The U.S. equity markets have been grinding higher all year, but the S&P fell roughly 4% in September making this month the first real hiccup of 2021. Stocks initially fell after China’s second-largest real estate developer China Evergrande came under pressure by failing to meet their debt obligation. The selling pressure continued after the Federal Reserve released plans to reduce its bond buying and begin raising short-term interest rates in 2022. The Bloomberg Aggregate Bond Index was flat during the quarter as the 10-year treasury yield rose from an August low of 1.20% to 1.50% to end the quarter. Rising yields mean lower prices and continued pressure on fixed income which has been a constant theme of the year.
Despite the weakness we experienced in September, we continue to believe U.S. equity markets will perform well over the coming quarters. We also expect volatility to increase as stimulus measures ease. The U.S. consumer is healthy and company balance sheets have weathered the pandemic in good standing. As mentioned in our last quarterly update, we expect bond markets to struggle as interest rate begin to normalize from historically low levels.
We will be watching international stocks closely after ending the quarter down roughly -3%. International stocks are relatively cheap compared to U.S. stocks, but recent concerns out of China have given us reasons to reevaluate their attractiveness. In addition to the issue surrounding Chinese real estate development companies (Evergrande), the Chinese government has come out with several new regulations cracking down on businesses to promote “common prosperity.” These regulations will likely slow China’s growth which could spill over into other major economies dependent on China.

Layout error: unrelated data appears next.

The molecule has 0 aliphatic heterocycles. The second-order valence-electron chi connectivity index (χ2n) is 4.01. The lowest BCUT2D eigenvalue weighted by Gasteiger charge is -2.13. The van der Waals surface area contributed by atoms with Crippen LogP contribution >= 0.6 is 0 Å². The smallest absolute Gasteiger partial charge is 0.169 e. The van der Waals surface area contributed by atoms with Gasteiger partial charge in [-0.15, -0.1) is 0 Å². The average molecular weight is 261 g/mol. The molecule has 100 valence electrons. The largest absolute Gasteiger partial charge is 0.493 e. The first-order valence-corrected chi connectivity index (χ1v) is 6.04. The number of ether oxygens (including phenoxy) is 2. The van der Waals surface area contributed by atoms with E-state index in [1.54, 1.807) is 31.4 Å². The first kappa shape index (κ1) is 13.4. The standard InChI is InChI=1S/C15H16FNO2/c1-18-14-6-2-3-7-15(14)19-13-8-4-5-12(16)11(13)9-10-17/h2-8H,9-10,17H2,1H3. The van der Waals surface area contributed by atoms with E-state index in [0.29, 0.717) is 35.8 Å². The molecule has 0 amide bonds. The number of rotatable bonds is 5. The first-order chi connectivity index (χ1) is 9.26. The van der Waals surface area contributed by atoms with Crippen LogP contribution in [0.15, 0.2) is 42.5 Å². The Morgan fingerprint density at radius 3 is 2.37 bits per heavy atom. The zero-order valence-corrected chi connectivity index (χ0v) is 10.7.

Inside client accounts, we have reduced exposure to emerging market stocks to account for uncertainty surrounding China and related countries. We also continue to shift from growth stocks to value stocks which should benefit as the economy normalizes following COVID-19. In our bond allocation, we continue to reduce our exposure to rising interest rates as we look for alternative strategies.
We remain cautiously optimistic about future growth over the coming quarters with our eyes on company earnings, interest rates, and China as we enter the 4th quarter. Given the amount of cash in the market, low interest rates, low taxes and continued post-COVID expansion, we feel confident that we will continue to be rewarded for owning quality stocks.
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